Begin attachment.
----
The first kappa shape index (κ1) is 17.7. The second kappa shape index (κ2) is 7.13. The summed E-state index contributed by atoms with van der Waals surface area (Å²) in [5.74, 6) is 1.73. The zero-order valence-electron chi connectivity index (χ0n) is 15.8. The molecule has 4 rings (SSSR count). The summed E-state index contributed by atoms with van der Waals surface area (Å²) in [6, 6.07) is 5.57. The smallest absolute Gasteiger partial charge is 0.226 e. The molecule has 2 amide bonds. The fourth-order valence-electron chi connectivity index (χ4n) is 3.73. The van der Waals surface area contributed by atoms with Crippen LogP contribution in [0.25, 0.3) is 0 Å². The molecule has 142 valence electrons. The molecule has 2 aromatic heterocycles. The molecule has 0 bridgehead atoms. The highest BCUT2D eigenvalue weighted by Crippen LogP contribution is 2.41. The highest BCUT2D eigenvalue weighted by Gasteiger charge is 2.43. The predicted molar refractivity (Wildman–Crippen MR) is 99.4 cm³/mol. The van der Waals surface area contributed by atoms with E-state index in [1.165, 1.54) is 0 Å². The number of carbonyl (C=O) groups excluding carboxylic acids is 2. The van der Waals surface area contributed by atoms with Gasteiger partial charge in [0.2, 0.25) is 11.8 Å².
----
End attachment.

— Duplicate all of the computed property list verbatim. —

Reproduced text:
The first kappa shape index (κ1) is 17.7. The second kappa shape index (κ2) is 7.13. The summed E-state index contributed by atoms with van der Waals surface area (Å²) in [5.74, 6) is 1.73. The zero-order valence-electron chi connectivity index (χ0n) is 15.8. The molecule has 4 rings (SSSR count). The summed E-state index contributed by atoms with van der Waals surface area (Å²) in [6, 6.07) is 5.57. The smallest absolute Gasteiger partial charge is 0.226 e. The molecule has 2 amide bonds. The fourth-order valence-electron chi connectivity index (χ4n) is 3.73. The van der Waals surface area contributed by atoms with Crippen LogP contribution in [0.25, 0.3) is 0 Å². The molecule has 142 valence electrons. The molecule has 2 aromatic heterocycles. The molecule has 0 bridgehead atoms. The highest BCUT2D eigenvalue weighted by Crippen LogP contribution is 2.41. The highest BCUT2D eigenvalue weighted by Gasteiger charge is 2.43. The predicted molar refractivity (Wildman–Crippen MR) is 99.4 cm³/mol. The van der Waals surface area contributed by atoms with E-state index in [1.165, 1.54) is 0 Å². The number of carbonyl (C=O) groups excluding carboxylic acids is 2. The van der Waals surface area contributed by atoms with Gasteiger partial charge in [0.2, 0.25) is 11.8 Å².